From the beginning to the end of his philosophizing, Sartre appears to have been concerned with "bad faith"our "natural" disposition to flee from our freedom and to lie to ourselves. Virtually no aspect of his monumental system has generated more attention. Yet bad faith has been plagued by misinterpretation and misunderstanding. At the same time, Sartre's correlative concepts of "good faith" and "authenticity" have suffered neglect or insufficient attention, or been confused and wrongly identified by Sartre scholars, even by Sartre himself.
Ronald E. Santoni takes on the challenge of distinguishing these concepts, and of showing whether either or both existential "attitudes" afford deliverance from the hell of Sartre's bad faith. He offers the first fill-scale analysis, reconstruction, and differentiation of these ways of existing as they develop in Sartre's early works (1937-1947).
Although he attempts to redeem Sartre's slighted concept of good faith, Santoni warns that it must not be viewed interchangeably with authenticity. Further, in one of the earliest and most sustained studies of Sartre's Notebooks for an Ethics available in English, Santoni shows how Sartre's posthumously published notes for an "ethics of Salvation" confirm his differentiation and argument. The way out of Sartrean hell, Santoni insists, is authenticityliving "with fidelity" to our unjustifiable freedom and assuming responsibility for it.
"This is an excellent study of a crucial theme in Sartre's work and an outstanding piece of philosophical analysis in the field of Continental thought. Santoni does not simply make charges; he argues his case in highly detailed and discriminating terms.... No author working in this field will be able to ignore Santoni's results."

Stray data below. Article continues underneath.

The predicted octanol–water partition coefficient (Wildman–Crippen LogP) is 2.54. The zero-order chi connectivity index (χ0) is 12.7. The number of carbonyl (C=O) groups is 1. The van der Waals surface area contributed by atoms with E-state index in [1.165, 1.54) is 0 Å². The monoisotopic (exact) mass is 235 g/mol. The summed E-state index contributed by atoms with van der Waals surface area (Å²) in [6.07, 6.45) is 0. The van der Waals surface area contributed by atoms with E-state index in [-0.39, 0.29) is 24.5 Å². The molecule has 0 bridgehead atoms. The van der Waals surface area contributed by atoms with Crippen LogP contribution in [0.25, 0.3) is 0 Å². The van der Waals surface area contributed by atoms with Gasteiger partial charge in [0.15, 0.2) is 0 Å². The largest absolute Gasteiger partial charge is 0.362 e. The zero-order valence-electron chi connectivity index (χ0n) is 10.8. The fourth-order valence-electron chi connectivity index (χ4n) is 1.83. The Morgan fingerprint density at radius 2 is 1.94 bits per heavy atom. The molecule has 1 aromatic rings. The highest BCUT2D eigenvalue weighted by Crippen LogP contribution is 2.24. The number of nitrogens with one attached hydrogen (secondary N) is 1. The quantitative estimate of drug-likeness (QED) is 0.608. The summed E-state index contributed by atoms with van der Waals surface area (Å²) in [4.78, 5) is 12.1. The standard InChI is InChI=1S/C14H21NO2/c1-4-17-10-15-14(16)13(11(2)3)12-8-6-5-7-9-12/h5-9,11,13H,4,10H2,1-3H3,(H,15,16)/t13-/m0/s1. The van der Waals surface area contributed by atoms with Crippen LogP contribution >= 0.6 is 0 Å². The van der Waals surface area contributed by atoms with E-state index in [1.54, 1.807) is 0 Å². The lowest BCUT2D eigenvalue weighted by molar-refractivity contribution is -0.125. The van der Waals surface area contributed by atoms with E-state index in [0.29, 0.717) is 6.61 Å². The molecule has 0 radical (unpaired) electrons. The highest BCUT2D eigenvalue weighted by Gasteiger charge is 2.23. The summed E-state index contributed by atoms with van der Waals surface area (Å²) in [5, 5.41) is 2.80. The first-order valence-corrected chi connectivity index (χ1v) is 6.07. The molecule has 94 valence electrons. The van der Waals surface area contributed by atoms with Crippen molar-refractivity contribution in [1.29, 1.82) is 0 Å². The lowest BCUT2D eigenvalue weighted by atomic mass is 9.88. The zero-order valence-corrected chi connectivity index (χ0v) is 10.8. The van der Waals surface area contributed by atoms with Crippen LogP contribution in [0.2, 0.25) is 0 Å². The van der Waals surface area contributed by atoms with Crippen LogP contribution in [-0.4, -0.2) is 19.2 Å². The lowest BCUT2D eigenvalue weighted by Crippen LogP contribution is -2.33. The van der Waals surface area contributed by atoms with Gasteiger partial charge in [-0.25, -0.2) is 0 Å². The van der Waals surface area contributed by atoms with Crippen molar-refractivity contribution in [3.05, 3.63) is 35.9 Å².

—Maurice Natanson, Yale University
"Applying to advantage the best elements of both the analytic and the phenomenological approaches, Santoni clarifies apparent ambiguities in Sartre's Being and Nothingness and his posthumously published Notebooks for an Ethics. He points to hitherto unremarked parallels between Sartre and the early Heidegger and effectively demolishes the common assumption that Sartre's ontology cannot logically allow for an ethics."
—Hazel E. Barnes, Professor of Philosophy Emerita, University of Colorado
"Santoni's book is necessary reading for anyone interested in unraveling the complexities of Sartre's notions of bad faith, good faith, and authenticity."
—Joseph S. Catalano, Professor of Philosophy Emeritus, Kean College
"Santoni offers a deeply probing analysis of several key ideas, and their interconnections, in Sartre's early work. Among his claims are that Sartre has a positive, as well as the commonly acknowledged negative, sense of good faith; and that authenticity, emerging from purifying reflection, enables Sartre to show a way out of bad faith. Santoni's carefully elaborated interpretation shows the kind of intellectual integrity that will open the way to further dialogue."
—Phyllis S. Morris, Visiting Professor of Philosophy, Oberlin College